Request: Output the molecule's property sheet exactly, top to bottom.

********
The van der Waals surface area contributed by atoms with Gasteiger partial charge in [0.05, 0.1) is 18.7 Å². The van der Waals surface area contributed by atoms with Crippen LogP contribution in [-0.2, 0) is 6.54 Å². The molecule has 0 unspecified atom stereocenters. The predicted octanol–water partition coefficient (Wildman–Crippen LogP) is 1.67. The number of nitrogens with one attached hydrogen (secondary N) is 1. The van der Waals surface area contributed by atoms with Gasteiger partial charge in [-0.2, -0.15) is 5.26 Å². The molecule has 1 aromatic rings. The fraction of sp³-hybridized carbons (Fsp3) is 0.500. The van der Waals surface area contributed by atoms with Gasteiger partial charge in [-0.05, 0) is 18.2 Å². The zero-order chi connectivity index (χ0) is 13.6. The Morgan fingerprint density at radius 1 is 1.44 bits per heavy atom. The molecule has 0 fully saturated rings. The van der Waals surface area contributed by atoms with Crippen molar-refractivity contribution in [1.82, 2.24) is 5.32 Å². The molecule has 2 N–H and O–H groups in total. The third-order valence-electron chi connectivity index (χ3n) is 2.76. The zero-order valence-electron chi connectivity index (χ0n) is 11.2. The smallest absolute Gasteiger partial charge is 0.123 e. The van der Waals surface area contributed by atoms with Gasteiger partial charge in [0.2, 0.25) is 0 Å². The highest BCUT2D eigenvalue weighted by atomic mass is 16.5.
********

The van der Waals surface area contributed by atoms with Gasteiger partial charge in [0.05, 0.1) is 18.7 Å². The van der Waals surface area contributed by atoms with Crippen LogP contribution in [-0.2, 0) is 6.54 Å². The molecule has 0 unspecified atom stereocenters. The predicted octanol–water partition coefficient (Wildman–Crippen LogP) is 1.67. The number of nitrogens with one attached hydrogen (secondary N) is 1. The van der Waals surface area contributed by atoms with Gasteiger partial charge in [-0.2, -0.15) is 5.26 Å². The molecule has 1 aromatic rings. The fraction of sp³-hybridized carbons (Fsp3) is 0.500. The van der Waals surface area contributed by atoms with Gasteiger partial charge in [-0.05, 0) is 18.2 Å². The zero-order chi connectivity index (χ0) is 13.6. The Morgan fingerprint density at radius 1 is 1.44 bits per heavy atom. The molecule has 0 fully saturated rings. The van der Waals surface area contributed by atoms with Crippen molar-refractivity contribution in [1.82, 2.24) is 5.32 Å². The molecule has 2 N–H and O–H groups in total. The third-order valence-electron chi connectivity index (χ3n) is 2.76. The zero-order valence-electron chi connectivity index (χ0n) is 11.2. The smallest absolute Gasteiger partial charge is 0.123 e. The van der Waals surface area contributed by atoms with Gasteiger partial charge in [0.2, 0.25) is 0 Å². The highest BCUT2D eigenvalue weighted by atomic mass is 16.5.